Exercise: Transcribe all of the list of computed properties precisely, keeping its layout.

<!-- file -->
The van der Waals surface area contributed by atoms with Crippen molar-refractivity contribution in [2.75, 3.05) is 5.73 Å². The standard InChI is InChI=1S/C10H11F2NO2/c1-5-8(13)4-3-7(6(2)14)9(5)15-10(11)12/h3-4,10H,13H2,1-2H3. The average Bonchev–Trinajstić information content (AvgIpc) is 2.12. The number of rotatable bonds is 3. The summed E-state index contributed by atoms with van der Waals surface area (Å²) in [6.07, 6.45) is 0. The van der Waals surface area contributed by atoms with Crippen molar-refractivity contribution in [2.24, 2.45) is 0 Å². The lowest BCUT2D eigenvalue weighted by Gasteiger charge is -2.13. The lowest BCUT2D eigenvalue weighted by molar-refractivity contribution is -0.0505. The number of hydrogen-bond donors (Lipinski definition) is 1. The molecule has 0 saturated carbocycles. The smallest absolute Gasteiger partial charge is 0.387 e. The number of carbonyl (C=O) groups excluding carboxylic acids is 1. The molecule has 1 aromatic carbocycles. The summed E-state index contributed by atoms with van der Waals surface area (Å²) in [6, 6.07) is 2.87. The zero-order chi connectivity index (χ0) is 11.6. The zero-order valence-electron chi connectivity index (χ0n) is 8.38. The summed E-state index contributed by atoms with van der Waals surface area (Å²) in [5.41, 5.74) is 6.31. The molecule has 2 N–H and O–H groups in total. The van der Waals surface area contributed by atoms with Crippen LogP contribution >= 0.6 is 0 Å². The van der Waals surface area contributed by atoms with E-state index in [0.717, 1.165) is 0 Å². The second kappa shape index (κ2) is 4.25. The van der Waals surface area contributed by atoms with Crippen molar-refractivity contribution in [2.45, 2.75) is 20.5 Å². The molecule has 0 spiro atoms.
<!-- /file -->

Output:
The van der Waals surface area contributed by atoms with Crippen molar-refractivity contribution in [2.75, 3.05) is 5.73 Å². The standard InChI is InChI=1S/C10H11F2NO2/c1-5-8(13)4-3-7(6(2)14)9(5)15-10(11)12/h3-4,10H,13H2,1-2H3. The average Bonchev–Trinajstić information content (AvgIpc) is 2.12. The number of rotatable bonds is 3. The summed E-state index contributed by atoms with van der Waals surface area (Å²) in [6.07, 6.45) is 0. The van der Waals surface area contributed by atoms with Crippen molar-refractivity contribution in [2.24, 2.45) is 0 Å². The lowest BCUT2D eigenvalue weighted by Gasteiger charge is -2.13. The lowest BCUT2D eigenvalue weighted by molar-refractivity contribution is -0.0505. The number of hydrogen-bond donors (Lipinski definition) is 1. The molecule has 0 saturated carbocycles. The smallest absolute Gasteiger partial charge is 0.387 e. The number of carbonyl (C=O) groups excluding carboxylic acids is 1. The molecule has 1 aromatic carbocycles. The summed E-state index contributed by atoms with van der Waals surface area (Å²) in [6, 6.07) is 2.87. The zero-order chi connectivity index (χ0) is 11.6. The zero-order valence-electron chi connectivity index (χ0n) is 8.38. The summed E-state index contributed by atoms with van der Waals surface area (Å²) in [5.41, 5.74) is 6.31. The molecule has 2 N–H and O–H groups in total. The van der Waals surface area contributed by atoms with Crippen LogP contribution >= 0.6 is 0 Å². The van der Waals surface area contributed by atoms with E-state index in [0.717, 1.165) is 0 Å². The second kappa shape index (κ2) is 4.25. The van der Waals surface area contributed by atoms with Crippen molar-refractivity contribution in [2.45, 2.75) is 20.5 Å². The molecule has 0 spiro atoms.